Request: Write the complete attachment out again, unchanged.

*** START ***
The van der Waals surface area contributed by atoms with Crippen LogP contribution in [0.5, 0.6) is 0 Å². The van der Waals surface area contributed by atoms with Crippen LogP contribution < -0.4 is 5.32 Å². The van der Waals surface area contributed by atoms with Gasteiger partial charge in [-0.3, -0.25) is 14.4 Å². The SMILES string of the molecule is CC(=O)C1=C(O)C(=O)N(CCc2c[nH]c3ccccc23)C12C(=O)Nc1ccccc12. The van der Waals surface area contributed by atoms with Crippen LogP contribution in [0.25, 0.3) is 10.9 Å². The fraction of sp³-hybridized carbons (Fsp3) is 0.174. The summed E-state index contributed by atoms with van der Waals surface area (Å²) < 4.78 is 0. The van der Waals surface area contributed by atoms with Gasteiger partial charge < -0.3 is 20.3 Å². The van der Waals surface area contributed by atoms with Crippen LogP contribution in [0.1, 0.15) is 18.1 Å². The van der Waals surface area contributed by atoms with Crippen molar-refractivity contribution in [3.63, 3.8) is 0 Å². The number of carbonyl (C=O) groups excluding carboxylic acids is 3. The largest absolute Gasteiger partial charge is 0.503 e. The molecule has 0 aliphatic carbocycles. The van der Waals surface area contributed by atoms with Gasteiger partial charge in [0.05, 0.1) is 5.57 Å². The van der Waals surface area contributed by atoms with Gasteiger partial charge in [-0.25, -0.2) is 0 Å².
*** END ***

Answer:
The van der Waals surface area contributed by atoms with Crippen LogP contribution in [0.5, 0.6) is 0 Å². The van der Waals surface area contributed by atoms with Crippen LogP contribution < -0.4 is 5.32 Å². The van der Waals surface area contributed by atoms with Gasteiger partial charge in [-0.3, -0.25) is 14.4 Å². The SMILES string of the molecule is CC(=O)C1=C(O)C(=O)N(CCc2c[nH]c3ccccc23)C12C(=O)Nc1ccccc12. The van der Waals surface area contributed by atoms with Crippen LogP contribution in [0.25, 0.3) is 10.9 Å². The fraction of sp³-hybridized carbons (Fsp3) is 0.174. The summed E-state index contributed by atoms with van der Waals surface area (Å²) < 4.78 is 0. The van der Waals surface area contributed by atoms with Gasteiger partial charge < -0.3 is 20.3 Å². The van der Waals surface area contributed by atoms with Crippen LogP contribution in [0.1, 0.15) is 18.1 Å². The van der Waals surface area contributed by atoms with Crippen molar-refractivity contribution in [3.63, 3.8) is 0 Å². The number of carbonyl (C=O) groups excluding carboxylic acids is 3. The largest absolute Gasteiger partial charge is 0.503 e. The molecule has 0 aliphatic carbocycles. The van der Waals surface area contributed by atoms with Gasteiger partial charge in [0.05, 0.1) is 5.57 Å². The van der Waals surface area contributed by atoms with Gasteiger partial charge in [-0.25, -0.2) is 0 Å².